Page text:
Although these ideas come from a visual arts context do not get the idea that this is something only for the art department, as an assignment it has opportunities for language lessons and potentially other areas too. I often use it for cover lessons when I am absent from school for a day or have to fill in unexpectedly for a colleague.

Essentially the idea is very simple. You take a piece of existing text, from an old novel, a text book or newspaper article for example, and give the text to the pupils. Personally I love walking around at the start of a lesson ripping a book to pieces, it certainly succeeds in getting attention! It also ensures that everyone has a different piece of text, which I quite like, but isn’t absolutely necessary, copies from the copy machine are also fine.

Then, using the text that they have been given, and in the order that it appears on the page (so reading from top left to bottom right) they have to make a new version, a summary, a storyline or even a poem. The words that you don’t want to use simply have to be crossed out or better still completely obliterated. In the early stages it pays to be a little cautious, you don’t want to cross out anything that you later will want to use. Generally it quite quickly becomes evident that there are some words that seem loaded with meaning that just have to be used!

Imagine for a moment that the text below was the piece that you have been asked to work with:

One of the cardinal clichés about the English is that, as a nation, we are obsessed with trivial fluctuations in the weather. Lamenting the onset of a sudden shower could happily occupy two strangers on a railway station platform for several minutes – or, at least, that is the perception. Yet Weatherland, a beautiful new book by the British cultural historian Alexandra Harris, suggests that this cliché is a fair reflection of reality.

Moreover, the argument of the book, which examines how scores of great writers and artists have been inspired by English meteorological phenomena over the past two millennia, goes even further.

Summarizing assignment

Extracting the essence out of a text is the basis of writing summaries. This is the same here, but with an added language dimension, or if you prefer, restriction! It requires creativity and flexibility with the language options that are on offer, sometimes removing a single letter from the end of an existing word can make all the difference. Remember it’s all about summarizing the essence of the text as well as you can  with the text and words that you have to work with. The result might look something like this.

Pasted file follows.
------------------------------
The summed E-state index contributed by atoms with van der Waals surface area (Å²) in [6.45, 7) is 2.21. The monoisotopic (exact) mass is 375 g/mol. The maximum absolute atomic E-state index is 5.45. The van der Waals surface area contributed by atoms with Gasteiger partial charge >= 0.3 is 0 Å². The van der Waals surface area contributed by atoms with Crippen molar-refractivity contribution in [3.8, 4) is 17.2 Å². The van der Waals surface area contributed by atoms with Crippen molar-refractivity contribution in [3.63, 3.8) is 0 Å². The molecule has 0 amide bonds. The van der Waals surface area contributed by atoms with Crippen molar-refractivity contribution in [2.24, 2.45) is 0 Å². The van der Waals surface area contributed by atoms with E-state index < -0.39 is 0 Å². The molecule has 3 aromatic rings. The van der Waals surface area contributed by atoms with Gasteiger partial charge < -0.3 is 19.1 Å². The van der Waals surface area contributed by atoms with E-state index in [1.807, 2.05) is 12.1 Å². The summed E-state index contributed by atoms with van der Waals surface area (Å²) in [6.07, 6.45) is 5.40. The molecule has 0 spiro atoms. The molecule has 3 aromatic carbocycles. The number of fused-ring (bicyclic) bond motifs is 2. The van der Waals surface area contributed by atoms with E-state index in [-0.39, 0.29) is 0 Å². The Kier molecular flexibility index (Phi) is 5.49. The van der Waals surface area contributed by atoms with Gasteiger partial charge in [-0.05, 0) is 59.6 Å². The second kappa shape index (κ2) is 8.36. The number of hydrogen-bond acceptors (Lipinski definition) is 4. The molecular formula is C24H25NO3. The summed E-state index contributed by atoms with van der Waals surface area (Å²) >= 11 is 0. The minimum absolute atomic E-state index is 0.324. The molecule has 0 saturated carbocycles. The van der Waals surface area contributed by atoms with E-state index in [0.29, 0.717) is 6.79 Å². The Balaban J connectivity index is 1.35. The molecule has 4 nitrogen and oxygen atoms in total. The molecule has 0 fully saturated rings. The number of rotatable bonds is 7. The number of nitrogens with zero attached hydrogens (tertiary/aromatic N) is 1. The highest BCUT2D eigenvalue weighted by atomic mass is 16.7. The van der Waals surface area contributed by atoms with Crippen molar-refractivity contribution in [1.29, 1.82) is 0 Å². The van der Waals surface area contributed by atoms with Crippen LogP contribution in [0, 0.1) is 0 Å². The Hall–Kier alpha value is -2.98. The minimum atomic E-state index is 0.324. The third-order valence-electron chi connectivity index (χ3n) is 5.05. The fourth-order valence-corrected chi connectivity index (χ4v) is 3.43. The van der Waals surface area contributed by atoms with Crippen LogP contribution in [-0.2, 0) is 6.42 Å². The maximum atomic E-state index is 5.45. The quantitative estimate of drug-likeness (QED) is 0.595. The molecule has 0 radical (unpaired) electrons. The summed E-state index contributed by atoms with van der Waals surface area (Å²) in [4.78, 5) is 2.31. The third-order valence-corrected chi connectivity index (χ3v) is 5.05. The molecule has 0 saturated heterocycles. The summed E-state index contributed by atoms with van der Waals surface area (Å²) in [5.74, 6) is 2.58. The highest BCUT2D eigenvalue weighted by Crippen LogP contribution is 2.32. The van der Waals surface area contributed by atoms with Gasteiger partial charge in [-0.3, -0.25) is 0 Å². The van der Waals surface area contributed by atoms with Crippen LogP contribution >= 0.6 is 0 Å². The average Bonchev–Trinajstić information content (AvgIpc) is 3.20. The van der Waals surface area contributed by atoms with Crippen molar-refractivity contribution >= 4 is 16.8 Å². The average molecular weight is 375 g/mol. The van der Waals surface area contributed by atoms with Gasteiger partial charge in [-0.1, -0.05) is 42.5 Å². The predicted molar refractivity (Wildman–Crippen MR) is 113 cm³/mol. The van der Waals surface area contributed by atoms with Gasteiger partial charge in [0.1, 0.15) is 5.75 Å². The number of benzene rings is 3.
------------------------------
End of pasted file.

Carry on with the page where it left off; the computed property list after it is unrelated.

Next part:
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A more playful assignment

For a more creative variation, perhaps more suited for a language lesson, give the pupils a free choice of coming up with the most fantastic, imaginative and inventive new storyline, as long that is, that the grammar used still fits together and is correct. Our same initial text might produce a result like this:

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The full creative assignment

For the full creative explosion of the idea combine the idea above with a drawing assignment where the whole design and layout of the page has to be activated to tell the storyline that has been created. At this point the sky is the limit, after an initial planning stage the pages used could be enlarged to open up the full creative possibilities.

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I’ve experimented a number of times with these assignments. They really do engage the pupils in language and creativity, particularly at the puzzling out with the text stage. Believe it is well worth trying, regardless of what sort of teacher you are and which subject you teach.

The examples above have been made on my iPad, an ideal tool for experimenting with this although for the full creative effect hand-made offers so much, as Tom Phillips shows in his original work. It is really worth taking a look at his site:

Austin Kleon talks about his work in this area in his TEDx presentation about his books Steal Like an Artist and Newspaper Blackout, also well worth a look.